Match fixing in the 1960s

  • by Willow
  • October 28 2004 12:00AM

This is a true story.

I know it?s true because it was told to me in 1997 by a bloke I knew? we?ll call him Bruce McKenzie. His best stories were about his glory days when he played a handful of first grade matches in the 1960s. Bruce loved telling yarns and he was in fine form that afternoon.

The year was 1962 and Bruce?s mob was looking unbeatable. They were playing at home against a bunch of easy beats? a weary looking lot who were on hiding to nothing after driving all morning to get there.

Back then, before the days of online gambling, fans could bet on the game by buying tickets from one of the bookies wandering through the crowd. A popular wager was to pick the first try scorers. The prize depended on the outlay but usually, there were a few quid in the pool and enough to buy more than a couple cartons of beer. But as is usual, it?s easier to pick your nose than to pick a winner and the bookies almost always win.

It was before the kick off that the captains from both sides hatched a plan to beat the odds and the bookies, while at the same time scoring a few beers for everyone. They decided to go for a double and pick the first try scorer from both sides, calling in other senior players to let them in on the plan. They agreed that the first try scorer was to be the burly forward, let?s call him Jack McGrath, while the second try scorer would be the visitor?s winger? say, Terry O?Donnell.

It was agreed that after the first try scorers were done with, it was ?game on?. They shook hands and pitched in before sending out a gopher. It was collusion at its worst but understandable? and for all intents and purposes, it looked a ?sure thing?.

Initially, things went to plan. Jack was bludging out wide and got the wink from the inside backs. The dummy half saw it was on, sending the ball out. Jack growled convincingly as he brushed aside some below par defence, scoring 15 yards in from touch.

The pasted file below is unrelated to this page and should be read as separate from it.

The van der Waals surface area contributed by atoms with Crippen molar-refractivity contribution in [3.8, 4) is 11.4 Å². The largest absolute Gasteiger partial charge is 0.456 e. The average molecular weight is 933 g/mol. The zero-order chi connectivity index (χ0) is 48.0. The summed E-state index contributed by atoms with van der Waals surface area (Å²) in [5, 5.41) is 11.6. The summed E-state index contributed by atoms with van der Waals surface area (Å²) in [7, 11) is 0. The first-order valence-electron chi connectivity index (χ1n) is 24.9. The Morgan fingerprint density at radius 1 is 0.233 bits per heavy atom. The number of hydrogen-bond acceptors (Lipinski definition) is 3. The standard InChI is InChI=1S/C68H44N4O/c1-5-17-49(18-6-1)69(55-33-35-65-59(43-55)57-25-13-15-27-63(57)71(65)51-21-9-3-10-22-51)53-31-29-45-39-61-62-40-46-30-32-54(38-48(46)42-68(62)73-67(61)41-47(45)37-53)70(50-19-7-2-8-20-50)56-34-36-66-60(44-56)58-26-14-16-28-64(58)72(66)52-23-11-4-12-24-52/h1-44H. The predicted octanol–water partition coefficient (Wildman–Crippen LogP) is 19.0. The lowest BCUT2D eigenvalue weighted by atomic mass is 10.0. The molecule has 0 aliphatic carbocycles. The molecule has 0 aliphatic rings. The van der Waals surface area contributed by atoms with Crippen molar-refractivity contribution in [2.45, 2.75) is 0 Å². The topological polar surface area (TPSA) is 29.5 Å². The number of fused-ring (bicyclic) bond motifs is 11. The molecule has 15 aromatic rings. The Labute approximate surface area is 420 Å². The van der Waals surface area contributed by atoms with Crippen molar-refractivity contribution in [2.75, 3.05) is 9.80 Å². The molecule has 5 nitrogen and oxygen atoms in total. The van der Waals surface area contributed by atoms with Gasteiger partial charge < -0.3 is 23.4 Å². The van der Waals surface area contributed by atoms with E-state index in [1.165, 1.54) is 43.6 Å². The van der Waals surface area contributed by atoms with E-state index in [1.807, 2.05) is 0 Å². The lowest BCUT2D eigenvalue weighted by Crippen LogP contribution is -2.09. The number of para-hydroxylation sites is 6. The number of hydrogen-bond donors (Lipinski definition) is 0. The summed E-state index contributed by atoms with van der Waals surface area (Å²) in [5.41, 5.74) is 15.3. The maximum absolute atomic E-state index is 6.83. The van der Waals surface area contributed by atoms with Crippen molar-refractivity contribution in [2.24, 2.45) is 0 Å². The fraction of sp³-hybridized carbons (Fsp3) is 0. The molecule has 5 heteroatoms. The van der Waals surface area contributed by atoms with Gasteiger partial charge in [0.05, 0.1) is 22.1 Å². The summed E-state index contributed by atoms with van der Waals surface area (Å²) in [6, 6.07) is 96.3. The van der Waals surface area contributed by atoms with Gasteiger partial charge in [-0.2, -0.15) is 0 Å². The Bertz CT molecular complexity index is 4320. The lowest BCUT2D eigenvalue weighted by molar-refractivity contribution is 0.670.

Big Jack didn?t score too many tries but he knew he?d done his bit that day, leaping in triumph before vigorously shaking the hands of those around him. Bruce recalls hearing his mates muttering, ?Steady on Jack?you?d think you?d won the whole bloody brewery.?

It was then Terry O?Donnell?s turn. Stepping into the opposition?s backline, he was delivered a ?miraculous? intercept as the ball landed firmly on his chest. ?Tezza? set off on an easy 50-yard run to the line. With no one in front and everything going to plan, the beer was as good as in the bank.

Meanwhile, a young fullback up in the line decided to take off after Tezza. Playing his first game in the big league, the youngster wasn?t part of the collusion. Keen as mustard, he ran for all it was worth, closing in on Tezza who by now, was only 10 yards from the line and striding confidently towards the post-match piss up.

You can imagine Tezza?s surprise when he suddenly heard the pounding of fast approaching footsteps? and for a moment, you can share his shock as he was broadsided by one the best covering tackles of the year. Totally unprepared, Tezza was smashed into touch, getting knocked out in the process before being carted off by St.Johns Ambulance.

Thrilled with his effort, the young fullback jumped to his feet in triumph but was gob smacked as a number of his team mates dropped to their haunches; one bloke cursed him while another seemed ready to shed a tear. Needless to say, the beer had evaporated and in a time of small wage packets and even smaller match payments, it was a hard pill to swallow.

But they soon got over it, patting the youngster on the back. After all, the other mob was reduced to 12 men and the match became a cakewalk. Afterwards, the fullback was told the full story, obliging him to shout a beer for those who pitched in.

If you hadn?t already guessed, the young fullback was indeed Bruce McKenzie; a top bloke who sadly passed away about three years after telling me the tale. As for how fair dinkum all this is, let?s just say that old Bruce was still laughing about it 35 years later.

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